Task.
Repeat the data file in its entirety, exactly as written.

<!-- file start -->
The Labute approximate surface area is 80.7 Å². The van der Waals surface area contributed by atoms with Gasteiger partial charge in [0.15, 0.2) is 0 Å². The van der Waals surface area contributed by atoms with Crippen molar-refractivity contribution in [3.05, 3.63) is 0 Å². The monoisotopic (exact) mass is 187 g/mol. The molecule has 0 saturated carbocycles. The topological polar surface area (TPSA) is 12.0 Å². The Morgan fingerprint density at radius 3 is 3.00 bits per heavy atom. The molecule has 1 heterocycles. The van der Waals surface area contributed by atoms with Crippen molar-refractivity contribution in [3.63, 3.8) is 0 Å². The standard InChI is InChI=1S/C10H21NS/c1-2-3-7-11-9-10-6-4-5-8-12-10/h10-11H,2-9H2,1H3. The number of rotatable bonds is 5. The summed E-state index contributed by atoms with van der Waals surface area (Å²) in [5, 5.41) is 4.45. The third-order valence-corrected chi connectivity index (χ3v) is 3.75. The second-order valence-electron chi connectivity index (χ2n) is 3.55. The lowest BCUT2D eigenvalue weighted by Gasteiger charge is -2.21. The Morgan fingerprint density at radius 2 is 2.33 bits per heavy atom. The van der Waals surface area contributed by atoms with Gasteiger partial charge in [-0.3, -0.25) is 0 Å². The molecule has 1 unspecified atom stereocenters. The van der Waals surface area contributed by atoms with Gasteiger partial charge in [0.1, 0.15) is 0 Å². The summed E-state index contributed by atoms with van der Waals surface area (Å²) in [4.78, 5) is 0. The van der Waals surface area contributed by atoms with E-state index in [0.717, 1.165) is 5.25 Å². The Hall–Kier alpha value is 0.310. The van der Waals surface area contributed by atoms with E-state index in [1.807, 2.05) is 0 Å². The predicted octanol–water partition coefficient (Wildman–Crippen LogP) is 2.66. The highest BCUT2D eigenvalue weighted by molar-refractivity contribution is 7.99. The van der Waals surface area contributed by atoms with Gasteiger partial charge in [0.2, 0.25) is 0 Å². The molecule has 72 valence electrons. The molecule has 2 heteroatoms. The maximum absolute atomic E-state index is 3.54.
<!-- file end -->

The Labute approximate surface area is 80.7 Å². The van der Waals surface area contributed by atoms with Gasteiger partial charge in [0.15, 0.2) is 0 Å². The van der Waals surface area contributed by atoms with Crippen molar-refractivity contribution in [3.05, 3.63) is 0 Å². The monoisotopic (exact) mass is 187 g/mol. The molecule has 0 saturated carbocycles. The topological polar surface area (TPSA) is 12.0 Å². The Morgan fingerprint density at radius 3 is 3.00 bits per heavy atom. The molecule has 1 heterocycles. The van der Waals surface area contributed by atoms with Crippen molar-refractivity contribution in [3.63, 3.8) is 0 Å². The standard InChI is InChI=1S/C10H21NS/c1-2-3-7-11-9-10-6-4-5-8-12-10/h10-11H,2-9H2,1H3. The number of rotatable bonds is 5. The summed E-state index contributed by atoms with van der Waals surface area (Å²) in [5, 5.41) is 4.45. The third-order valence-corrected chi connectivity index (χ3v) is 3.75. The second-order valence-electron chi connectivity index (χ2n) is 3.55. The lowest BCUT2D eigenvalue weighted by Gasteiger charge is -2.21. The Morgan fingerprint density at radius 2 is 2.33 bits per heavy atom. The van der Waals surface area contributed by atoms with Gasteiger partial charge in [-0.3, -0.25) is 0 Å². The molecule has 1 unspecified atom stereocenters. The van der Waals surface area contributed by atoms with Gasteiger partial charge in [0.1, 0.15) is 0 Å². The summed E-state index contributed by atoms with van der Waals surface area (Å²) in [4.78, 5) is 0. The van der Waals surface area contributed by atoms with E-state index in [0.717, 1.165) is 5.25 Å². The Hall–Kier alpha value is 0.310. The van der Waals surface area contributed by atoms with E-state index in [1.807, 2.05) is 0 Å². The predicted octanol–water partition coefficient (Wildman–Crippen LogP) is 2.66. The highest BCUT2D eigenvalue weighted by molar-refractivity contribution is 7.99. The van der Waals surface area contributed by atoms with Gasteiger partial charge in [0.2, 0.25) is 0 Å². The molecule has 72 valence electrons. The molecule has 2 heteroatoms. The maximum absolute atomic E-state index is 3.54.